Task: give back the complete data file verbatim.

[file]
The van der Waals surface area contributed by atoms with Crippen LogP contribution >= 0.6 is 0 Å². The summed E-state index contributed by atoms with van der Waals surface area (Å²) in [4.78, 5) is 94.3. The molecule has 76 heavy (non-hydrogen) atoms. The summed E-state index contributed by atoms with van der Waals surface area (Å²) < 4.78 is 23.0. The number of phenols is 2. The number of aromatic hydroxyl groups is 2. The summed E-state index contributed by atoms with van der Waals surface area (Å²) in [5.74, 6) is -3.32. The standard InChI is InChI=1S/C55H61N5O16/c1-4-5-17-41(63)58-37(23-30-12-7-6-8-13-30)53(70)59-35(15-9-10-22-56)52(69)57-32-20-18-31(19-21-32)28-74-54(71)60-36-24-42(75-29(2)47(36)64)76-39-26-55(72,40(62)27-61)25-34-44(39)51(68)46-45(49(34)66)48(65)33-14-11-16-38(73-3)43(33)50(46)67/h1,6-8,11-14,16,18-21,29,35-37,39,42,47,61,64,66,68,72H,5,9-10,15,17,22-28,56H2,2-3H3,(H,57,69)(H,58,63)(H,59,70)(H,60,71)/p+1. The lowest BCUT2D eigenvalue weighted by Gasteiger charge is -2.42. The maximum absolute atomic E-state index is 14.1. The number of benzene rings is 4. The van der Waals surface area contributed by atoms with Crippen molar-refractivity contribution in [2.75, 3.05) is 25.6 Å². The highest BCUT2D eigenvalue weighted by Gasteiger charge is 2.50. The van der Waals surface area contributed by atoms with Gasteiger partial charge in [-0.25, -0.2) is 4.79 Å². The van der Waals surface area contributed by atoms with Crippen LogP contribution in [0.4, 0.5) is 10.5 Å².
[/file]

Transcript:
The van der Waals surface area contributed by atoms with Crippen LogP contribution >= 0.6 is 0 Å². The summed E-state index contributed by atoms with van der Waals surface area (Å²) in [4.78, 5) is 94.3. The molecule has 76 heavy (non-hydrogen) atoms. The summed E-state index contributed by atoms with van der Waals surface area (Å²) < 4.78 is 23.0. The number of phenols is 2. The number of aromatic hydroxyl groups is 2. The summed E-state index contributed by atoms with van der Waals surface area (Å²) in [5.74, 6) is -3.32. The standard InChI is InChI=1S/C55H61N5O16/c1-4-5-17-41(63)58-37(23-30-12-7-6-8-13-30)53(70)59-35(15-9-10-22-56)52(69)57-32-20-18-31(19-21-32)28-74-54(71)60-36-24-42(75-29(2)47(36)64)76-39-26-55(72,40(62)27-61)25-34-44(39)51(68)46-45(49(34)66)48(65)33-14-11-16-38(73-3)43(33)50(46)67/h1,6-8,11-14,16,18-21,29,35-37,39,42,47,61,64,66,68,72H,5,9-10,15,17,22-28,56H2,2-3H3,(H,57,69)(H,58,63)(H,59,70)(H,60,71)/p+1. The lowest BCUT2D eigenvalue weighted by Gasteiger charge is -2.42. The maximum absolute atomic E-state index is 14.1. The number of benzene rings is 4. The van der Waals surface area contributed by atoms with Crippen molar-refractivity contribution in [2.75, 3.05) is 25.6 Å². The highest BCUT2D eigenvalue weighted by Gasteiger charge is 2.50. The van der Waals surface area contributed by atoms with Gasteiger partial charge in [-0.25, -0.2) is 4.79 Å². The van der Waals surface area contributed by atoms with Crippen LogP contribution in [0.4, 0.5) is 10.5 Å².